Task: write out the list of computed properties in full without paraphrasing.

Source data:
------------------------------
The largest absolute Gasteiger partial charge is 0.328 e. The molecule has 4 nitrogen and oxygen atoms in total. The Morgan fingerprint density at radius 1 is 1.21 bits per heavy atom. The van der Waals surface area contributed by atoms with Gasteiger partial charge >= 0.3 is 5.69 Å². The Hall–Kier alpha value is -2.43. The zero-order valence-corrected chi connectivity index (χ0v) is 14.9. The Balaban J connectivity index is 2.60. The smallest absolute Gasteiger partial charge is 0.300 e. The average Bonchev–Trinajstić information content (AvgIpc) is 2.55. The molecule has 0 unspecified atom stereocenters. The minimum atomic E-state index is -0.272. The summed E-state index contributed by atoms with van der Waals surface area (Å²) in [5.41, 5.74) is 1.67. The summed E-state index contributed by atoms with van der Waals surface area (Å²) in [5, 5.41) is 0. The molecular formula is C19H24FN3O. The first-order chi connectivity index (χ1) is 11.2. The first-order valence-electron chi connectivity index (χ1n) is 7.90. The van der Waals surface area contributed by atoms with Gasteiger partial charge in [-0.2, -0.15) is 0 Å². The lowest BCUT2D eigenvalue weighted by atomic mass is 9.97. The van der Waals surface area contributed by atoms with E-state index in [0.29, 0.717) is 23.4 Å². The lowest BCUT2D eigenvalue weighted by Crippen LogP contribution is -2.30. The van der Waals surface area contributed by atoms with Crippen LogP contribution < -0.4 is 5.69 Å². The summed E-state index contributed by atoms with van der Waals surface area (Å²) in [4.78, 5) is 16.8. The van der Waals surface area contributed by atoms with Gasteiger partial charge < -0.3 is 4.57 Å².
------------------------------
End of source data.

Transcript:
The largest absolute Gasteiger partial charge is 0.328 e. The molecule has 4 nitrogen and oxygen atoms in total. The Morgan fingerprint density at radius 1 is 1.21 bits per heavy atom. The van der Waals surface area contributed by atoms with Gasteiger partial charge >= 0.3 is 5.69 Å². The Hall–Kier alpha value is -2.43. The zero-order valence-corrected chi connectivity index (χ0v) is 14.9. The Balaban J connectivity index is 2.60. The smallest absolute Gasteiger partial charge is 0.300 e. The average Bonchev–Trinajstić information content (AvgIpc) is 2.55. The molecule has 0 unspecified atom stereocenters. The minimum atomic E-state index is -0.272. The summed E-state index contributed by atoms with van der Waals surface area (Å²) in [5.41, 5.74) is 1.67. The summed E-state index contributed by atoms with van der Waals surface area (Å²) in [5, 5.41) is 0. The molecular formula is C19H24FN3O. The first-order chi connectivity index (χ1) is 11.2. The first-order valence-electron chi connectivity index (χ1n) is 7.90. The van der Waals surface area contributed by atoms with Gasteiger partial charge in [-0.2, -0.15) is 0 Å². The lowest BCUT2D eigenvalue weighted by atomic mass is 9.97. The van der Waals surface area contributed by atoms with E-state index in [0.29, 0.717) is 23.4 Å². The lowest BCUT2D eigenvalue weighted by Crippen LogP contribution is -2.30. The van der Waals surface area contributed by atoms with Crippen LogP contribution < -0.4 is 5.69 Å². The summed E-state index contributed by atoms with van der Waals surface area (Å²) in [4.78, 5) is 16.8. The van der Waals surface area contributed by atoms with Gasteiger partial charge < -0.3 is 4.57 Å².